Does "Are Angels OK" re-invent the wheel?
No, it doesn't
David Larsen thinks that Are Angels OK? "re-invents the wheel." Here is an extract from his review of the book.
"It’s curious that Manhire, in his lively and thoughtful introduction, fails to mention the large existing body of fiction and related criticism inspired by the sciences; fails, in fact, even to whisper the term that best describes this book. This is a science fiction anthology, and a damn good one."

I agree that it is a damn good book, but not that it re-invents the wheel. The collection is not just normal science fiction, and nor is it just unusually well-written science fiction.

To be sure, Are Angels OK? is unusual for its literary fire-power. All of the authors here are first-class literary figures, respected in their own community (New Zealand) and internationally. By way of comparison, imagine if Ian McEwan, AS Byatt, Martin Amis, and John Banville were joined up with Martin Reese, Stephen Hawking, and Lord Robert Winston. The result might be science fiction, but it would hardly be "re-inventing the wheel." (The comparison also shows how unlikely the collaboration is except for a community like New Zealand, which is big enough to have first-class writers and scientists but small enough and relaxed enough to undertake such a daring experiment as Are Angels OK?)

The thing to note is that this choice of authors effects the substance of the writing, making it different from typical science fiction. I take it that mainstream science fiction, of the Asimov and Clarke kind, is less about writing science into fiction than about writing fictional science ie. writing an imaginative account of the effects of advanced technology. There are other sorts of science fiction, of course, but advanced technology and its human consequences are the main planks of the genre.

Some of the authors in this book do treat science in this way. Elizabeth Knox and Witi Ihimaera both write stories where a piece of technology is the central character (time travel and end-of-the-universe space travel respectively). But even these stories have a twist to them that puts them on the borders of the category. Knox's story is "more about family than time-travel", and about the process of scientific discovery and not just the impact of technology on our lives. Witi Ihimaera's short story is probably the most recognisable piece of science fiction in the collection, but it has an unusual amount of scientific input. Ihimaera's collaborator was David Wiltshire, a distinguished working cosmologist with high standards of realism: "the rule of the game," he wrote to Ihimaera, "is that whatever you create has to be reconciled to the known laws of physics." And the story contains whole pages of abstruse equations.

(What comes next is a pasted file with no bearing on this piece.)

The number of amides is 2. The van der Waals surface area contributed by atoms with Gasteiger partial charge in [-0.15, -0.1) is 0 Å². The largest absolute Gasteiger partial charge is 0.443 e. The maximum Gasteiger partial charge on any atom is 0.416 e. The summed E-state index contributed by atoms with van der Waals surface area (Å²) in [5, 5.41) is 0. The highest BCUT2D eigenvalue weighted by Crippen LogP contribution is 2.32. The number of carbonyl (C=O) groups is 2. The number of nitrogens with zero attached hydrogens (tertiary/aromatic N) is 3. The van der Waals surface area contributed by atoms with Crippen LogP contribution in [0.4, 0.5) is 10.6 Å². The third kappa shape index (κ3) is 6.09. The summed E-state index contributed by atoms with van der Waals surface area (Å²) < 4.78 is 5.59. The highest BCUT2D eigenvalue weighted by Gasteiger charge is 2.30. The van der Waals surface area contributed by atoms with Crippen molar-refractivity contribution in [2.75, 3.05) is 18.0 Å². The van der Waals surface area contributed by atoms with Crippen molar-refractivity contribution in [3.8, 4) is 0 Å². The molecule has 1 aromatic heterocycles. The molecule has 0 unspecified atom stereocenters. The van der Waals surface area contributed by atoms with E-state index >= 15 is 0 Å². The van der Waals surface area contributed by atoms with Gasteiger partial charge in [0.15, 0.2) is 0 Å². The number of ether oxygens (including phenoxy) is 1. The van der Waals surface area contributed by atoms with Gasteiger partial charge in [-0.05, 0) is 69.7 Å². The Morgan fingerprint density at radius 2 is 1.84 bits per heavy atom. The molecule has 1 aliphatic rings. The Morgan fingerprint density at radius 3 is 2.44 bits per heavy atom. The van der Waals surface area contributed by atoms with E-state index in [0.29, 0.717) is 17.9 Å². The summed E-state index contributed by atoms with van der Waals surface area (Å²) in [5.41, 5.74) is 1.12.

On the whole, however, science and fiction interact differently in this collection than they do in standard science fiction. In some cases the science is neither futuristic nor technology-oriented. In Margaret Mahy's story the microscopic account of the human body draws only on mainstream chemistry, biology and physics -- the trick is that Mahy describes the science in vivid terms, and uses it as a metaphor for an old man's emotional state. Lloyd Jones' short story is a literary meditation on a loosely interpreted idea from physics (time cones and the "Elsewhen" outside the cone). Vincent O'Sullivan's poems are about science in general rather than any particular technology. Colquhoun's poems do refer to specific bits of science, but they deal with real equations rather than futuristic innovations like cryogenic preservation or DNA screening. Catherine Chidgey touches very lightly on science, using it as an inspiration for her images rather than her setting.

So if Are Angels OK? reinvents the wheel, it does so with enough variety and imagination that the result deserves to be called an innovation. After all, even the wheel is open to worthwhile advances. Are Angels OK combines science and fiction in new ways -- like train tracks and hovercrafts, it puts a new slant on an old product.

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